by Daja Henry
There are many plantation tours across southeast Louisiana and most focus on the same old trite narratives—going on about how beautifully constructed the southern antebellum homes are with their high pillars and opulent gardens or how wealthy and well-known the rich sugarcane and indigo planters that owned the estates were—almost romanticizing plantation life with hardly a mention of the terror of slavery.
Whitney Plantation, located in Wallace, La., in nearby St. John the Baptist Parish, bills itself as different. It presses visitors to think about the plantation and the reality of America’s human chattel slavery system from the perspective of the enslaved, setting it apart from the many other plantation tours taking place along the winding River Road that stretches some 70 miles across southeast Louisiana between New Orleans and Baton Rouge.
The plantation prides itself on being the only museum dedicated to telling its story through the lives of those once enslaved there. Founder John C. Cummings said his purpose behind opening the plantation was “to start the dialogue.”
“Germany has over 200 museums dedicated to the Holocaust. They don’t let their children forget what happened,” he says.
Tours of the Whitney Plantation (originally known as “Habitation Haydel”) are led by passionate, knowledgeable guides who feel a measure of dignity in telling the plantation’s story through the eyes of the enslaved instead of the enslaver.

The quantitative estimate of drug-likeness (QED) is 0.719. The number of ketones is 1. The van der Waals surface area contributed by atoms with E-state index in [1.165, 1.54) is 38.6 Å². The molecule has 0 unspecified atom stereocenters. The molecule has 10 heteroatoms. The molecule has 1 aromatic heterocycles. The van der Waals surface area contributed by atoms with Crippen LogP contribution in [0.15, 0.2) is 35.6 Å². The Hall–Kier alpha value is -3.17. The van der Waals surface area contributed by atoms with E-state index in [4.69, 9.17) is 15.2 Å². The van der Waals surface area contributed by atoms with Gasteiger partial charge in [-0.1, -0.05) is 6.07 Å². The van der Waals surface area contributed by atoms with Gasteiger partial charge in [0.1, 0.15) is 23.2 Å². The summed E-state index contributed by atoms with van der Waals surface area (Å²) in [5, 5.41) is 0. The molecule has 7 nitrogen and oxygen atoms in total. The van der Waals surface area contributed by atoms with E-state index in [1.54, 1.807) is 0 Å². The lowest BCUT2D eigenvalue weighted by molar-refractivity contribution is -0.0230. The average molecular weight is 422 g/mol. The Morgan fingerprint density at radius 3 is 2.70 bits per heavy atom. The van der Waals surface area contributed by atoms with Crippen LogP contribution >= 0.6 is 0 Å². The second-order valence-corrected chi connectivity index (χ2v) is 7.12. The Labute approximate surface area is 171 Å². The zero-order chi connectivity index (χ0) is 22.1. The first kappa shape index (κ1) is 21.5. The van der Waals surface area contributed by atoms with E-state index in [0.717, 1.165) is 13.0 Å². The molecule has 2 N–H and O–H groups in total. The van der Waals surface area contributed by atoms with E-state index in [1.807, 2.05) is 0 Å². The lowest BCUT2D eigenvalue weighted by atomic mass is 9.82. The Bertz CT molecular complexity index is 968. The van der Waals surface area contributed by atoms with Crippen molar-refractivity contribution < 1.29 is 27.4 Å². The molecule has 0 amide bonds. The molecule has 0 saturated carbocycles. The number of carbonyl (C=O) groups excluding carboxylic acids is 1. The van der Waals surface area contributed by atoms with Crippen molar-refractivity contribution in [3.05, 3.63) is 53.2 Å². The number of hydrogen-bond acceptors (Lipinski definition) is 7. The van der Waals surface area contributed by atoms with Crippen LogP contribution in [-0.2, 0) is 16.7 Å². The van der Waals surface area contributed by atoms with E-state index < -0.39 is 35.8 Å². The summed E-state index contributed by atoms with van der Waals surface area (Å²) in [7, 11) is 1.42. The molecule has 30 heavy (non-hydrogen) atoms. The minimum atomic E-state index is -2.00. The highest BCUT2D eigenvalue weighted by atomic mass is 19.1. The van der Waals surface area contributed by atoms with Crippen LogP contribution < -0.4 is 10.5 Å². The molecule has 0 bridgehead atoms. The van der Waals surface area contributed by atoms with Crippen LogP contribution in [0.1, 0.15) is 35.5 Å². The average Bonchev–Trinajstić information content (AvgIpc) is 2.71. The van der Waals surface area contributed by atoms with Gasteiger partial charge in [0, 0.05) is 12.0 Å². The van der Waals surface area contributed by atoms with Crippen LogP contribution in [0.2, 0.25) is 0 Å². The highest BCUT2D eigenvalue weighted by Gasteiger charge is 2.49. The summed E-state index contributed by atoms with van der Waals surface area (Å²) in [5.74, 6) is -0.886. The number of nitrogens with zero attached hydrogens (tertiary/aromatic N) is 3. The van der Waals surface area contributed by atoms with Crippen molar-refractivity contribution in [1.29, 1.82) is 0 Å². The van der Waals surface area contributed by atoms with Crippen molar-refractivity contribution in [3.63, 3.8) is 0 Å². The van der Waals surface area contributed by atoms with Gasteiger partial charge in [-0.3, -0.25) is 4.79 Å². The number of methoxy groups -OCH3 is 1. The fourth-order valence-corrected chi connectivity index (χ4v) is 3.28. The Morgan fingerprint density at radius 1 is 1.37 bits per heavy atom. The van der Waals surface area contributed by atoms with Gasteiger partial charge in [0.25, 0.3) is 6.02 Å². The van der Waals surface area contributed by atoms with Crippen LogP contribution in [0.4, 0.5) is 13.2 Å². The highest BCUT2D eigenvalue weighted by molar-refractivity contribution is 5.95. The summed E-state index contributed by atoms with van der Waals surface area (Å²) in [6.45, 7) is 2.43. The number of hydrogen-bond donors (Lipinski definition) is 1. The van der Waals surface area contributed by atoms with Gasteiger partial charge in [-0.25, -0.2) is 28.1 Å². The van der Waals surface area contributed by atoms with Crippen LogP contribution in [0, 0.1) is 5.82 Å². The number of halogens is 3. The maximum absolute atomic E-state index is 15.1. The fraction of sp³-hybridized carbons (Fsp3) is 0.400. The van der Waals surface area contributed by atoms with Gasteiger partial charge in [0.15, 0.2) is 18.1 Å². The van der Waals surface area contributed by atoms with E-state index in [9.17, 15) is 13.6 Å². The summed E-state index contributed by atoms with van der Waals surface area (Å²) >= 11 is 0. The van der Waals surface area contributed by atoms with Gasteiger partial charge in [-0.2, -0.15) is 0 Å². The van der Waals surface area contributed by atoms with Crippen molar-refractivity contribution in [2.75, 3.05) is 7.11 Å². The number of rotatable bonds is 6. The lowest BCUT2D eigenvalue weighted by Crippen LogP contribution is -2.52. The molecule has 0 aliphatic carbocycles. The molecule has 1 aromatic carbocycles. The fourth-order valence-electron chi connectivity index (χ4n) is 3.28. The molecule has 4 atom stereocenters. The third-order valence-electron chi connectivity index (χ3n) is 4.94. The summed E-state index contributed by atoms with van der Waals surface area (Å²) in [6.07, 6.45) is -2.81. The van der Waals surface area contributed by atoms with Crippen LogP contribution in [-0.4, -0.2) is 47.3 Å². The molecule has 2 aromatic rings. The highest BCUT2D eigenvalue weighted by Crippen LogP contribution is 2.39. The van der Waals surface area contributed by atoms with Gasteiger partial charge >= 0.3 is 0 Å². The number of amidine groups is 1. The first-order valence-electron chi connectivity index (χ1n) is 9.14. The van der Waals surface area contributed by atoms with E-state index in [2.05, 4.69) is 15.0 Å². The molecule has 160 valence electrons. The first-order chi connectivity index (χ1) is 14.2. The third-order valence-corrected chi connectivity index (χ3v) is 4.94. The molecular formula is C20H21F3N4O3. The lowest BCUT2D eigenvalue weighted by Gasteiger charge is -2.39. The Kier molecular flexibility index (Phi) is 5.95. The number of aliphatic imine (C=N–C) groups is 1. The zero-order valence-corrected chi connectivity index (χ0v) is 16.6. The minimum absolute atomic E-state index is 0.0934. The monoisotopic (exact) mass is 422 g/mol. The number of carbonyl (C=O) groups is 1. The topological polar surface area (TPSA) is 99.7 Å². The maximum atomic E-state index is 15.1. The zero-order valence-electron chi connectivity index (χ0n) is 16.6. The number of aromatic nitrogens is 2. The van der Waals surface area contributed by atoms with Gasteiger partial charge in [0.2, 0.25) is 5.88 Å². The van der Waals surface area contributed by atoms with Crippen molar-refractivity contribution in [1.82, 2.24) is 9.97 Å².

“This is our history and it must be told,” says Ali, a native St. John the Baptist resident as he guided a Saturday afternoon tour. “As my grandmother and grandfather used to say, sometimes you have to re-open a wound for it to heal right.”
In addition to more than a dozen buildings, there are three memorials along the tour as well, including the Wall of Honor, a memorial dedicated to all the people who were enslaved on Whitney Plantation and the Field of Angels, dedicated to 2,200 Louisiana slave children that died before their third birthday.
The plantation is chock full of carefully curated information that provides a picture of what life was like for the enslaved including direct quotes from the enslaved to the actual cells they were locked in.
Visitors are constantly reminded of the horrors the enslaved faced. There are remnants in every aspect of the tour.
“If nothing else, this tour gives you a far better foundation than you will ever receive in any history class,” Ali says.
At each stop, it is as if the stories come to life. The guide provides facts, laced with anecdotal knowledge, that allow those taking part in the tour to better understand the horrors of slavery while also offering the occasional opportunity to connect the past to the present. A notable story was that of Anna, an enslaved girl purchased to be the “pet” of her infertile owner. After she got too big to play with, she was tossed among the other enslaved; and like many other enslaved women, she was raped by white men. In Anna’s case, it was the plantation owner’s brother, Antoine Haydel. She bore his child, Victor Theophile Haydel, who is the great-grandfather of Sybil Haydel Morial, a prominent civil rights activist, educator and community leader in her own right, as well as wife of the city’s first African-American mayor Ernest “Dutch” Morial and mother of Marc Morial, New Orleans’ third Black mayor who now serves as president and CEO of the National Urban League.
For more information about The Whitney Plantation or to book a tour, visit www.whitneyplantation.com or call 225-265-3300.